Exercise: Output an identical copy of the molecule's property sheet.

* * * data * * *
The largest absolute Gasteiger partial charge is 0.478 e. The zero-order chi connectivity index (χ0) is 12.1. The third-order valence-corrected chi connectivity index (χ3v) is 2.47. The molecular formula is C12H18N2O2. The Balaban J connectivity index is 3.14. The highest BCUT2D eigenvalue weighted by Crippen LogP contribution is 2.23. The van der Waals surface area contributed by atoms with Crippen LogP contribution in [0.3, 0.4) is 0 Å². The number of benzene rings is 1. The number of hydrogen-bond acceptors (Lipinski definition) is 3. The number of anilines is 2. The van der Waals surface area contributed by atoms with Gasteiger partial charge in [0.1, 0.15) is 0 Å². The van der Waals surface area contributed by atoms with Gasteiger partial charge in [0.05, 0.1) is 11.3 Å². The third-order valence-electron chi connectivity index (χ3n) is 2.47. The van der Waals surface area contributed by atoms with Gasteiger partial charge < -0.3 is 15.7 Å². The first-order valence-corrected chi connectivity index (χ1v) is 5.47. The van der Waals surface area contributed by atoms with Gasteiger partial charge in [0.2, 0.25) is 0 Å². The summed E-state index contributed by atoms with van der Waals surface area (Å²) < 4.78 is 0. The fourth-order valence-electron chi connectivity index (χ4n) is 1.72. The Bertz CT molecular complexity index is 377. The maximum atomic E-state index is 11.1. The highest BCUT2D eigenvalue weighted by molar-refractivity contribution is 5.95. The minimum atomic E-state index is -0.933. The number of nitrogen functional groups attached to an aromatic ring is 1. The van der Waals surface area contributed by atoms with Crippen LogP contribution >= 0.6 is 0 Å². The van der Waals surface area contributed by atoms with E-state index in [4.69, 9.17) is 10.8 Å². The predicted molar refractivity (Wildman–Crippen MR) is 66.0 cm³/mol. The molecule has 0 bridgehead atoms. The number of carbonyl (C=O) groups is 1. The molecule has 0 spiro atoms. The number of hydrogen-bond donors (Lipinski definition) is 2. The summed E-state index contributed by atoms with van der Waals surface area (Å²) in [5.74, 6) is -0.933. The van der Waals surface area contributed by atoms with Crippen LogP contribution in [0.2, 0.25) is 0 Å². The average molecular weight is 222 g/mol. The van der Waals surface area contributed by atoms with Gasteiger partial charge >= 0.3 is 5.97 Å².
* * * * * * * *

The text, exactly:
The largest absolute Gasteiger partial charge is 0.478 e. The zero-order chi connectivity index (χ0) is 12.1. The third-order valence-corrected chi connectivity index (χ3v) is 2.47. The molecular formula is C12H18N2O2. The Balaban J connectivity index is 3.14. The highest BCUT2D eigenvalue weighted by Crippen LogP contribution is 2.23. The van der Waals surface area contributed by atoms with Crippen LogP contribution in [0.3, 0.4) is 0 Å². The number of benzene rings is 1. The number of hydrogen-bond acceptors (Lipinski definition) is 3. The number of anilines is 2. The van der Waals surface area contributed by atoms with Gasteiger partial charge in [0.1, 0.15) is 0 Å². The van der Waals surface area contributed by atoms with Gasteiger partial charge in [0.05, 0.1) is 11.3 Å². The third-order valence-electron chi connectivity index (χ3n) is 2.47. The van der Waals surface area contributed by atoms with Gasteiger partial charge < -0.3 is 15.7 Å². The first-order valence-corrected chi connectivity index (χ1v) is 5.47. The van der Waals surface area contributed by atoms with Gasteiger partial charge in [0.2, 0.25) is 0 Å². The summed E-state index contributed by atoms with van der Waals surface area (Å²) < 4.78 is 0. The fourth-order valence-electron chi connectivity index (χ4n) is 1.72. The Bertz CT molecular complexity index is 377. The maximum atomic E-state index is 11.1. The highest BCUT2D eigenvalue weighted by molar-refractivity contribution is 5.95. The minimum atomic E-state index is -0.933. The number of nitrogen functional groups attached to an aromatic ring is 1. The van der Waals surface area contributed by atoms with Crippen LogP contribution >= 0.6 is 0 Å². The van der Waals surface area contributed by atoms with E-state index in [4.69, 9.17) is 10.8 Å². The predicted molar refractivity (Wildman–Crippen MR) is 66.0 cm³/mol. The molecule has 0 bridgehead atoms. The number of carbonyl (C=O) groups is 1. The molecule has 0 spiro atoms. The number of hydrogen-bond donors (Lipinski definition) is 2. The summed E-state index contributed by atoms with van der Waals surface area (Å²) in [5.74, 6) is -0.933. The van der Waals surface area contributed by atoms with Crippen LogP contribution in [0.2, 0.25) is 0 Å². The average molecular weight is 222 g/mol. The van der Waals surface area contributed by atoms with Gasteiger partial charge >= 0.3 is 5.97 Å².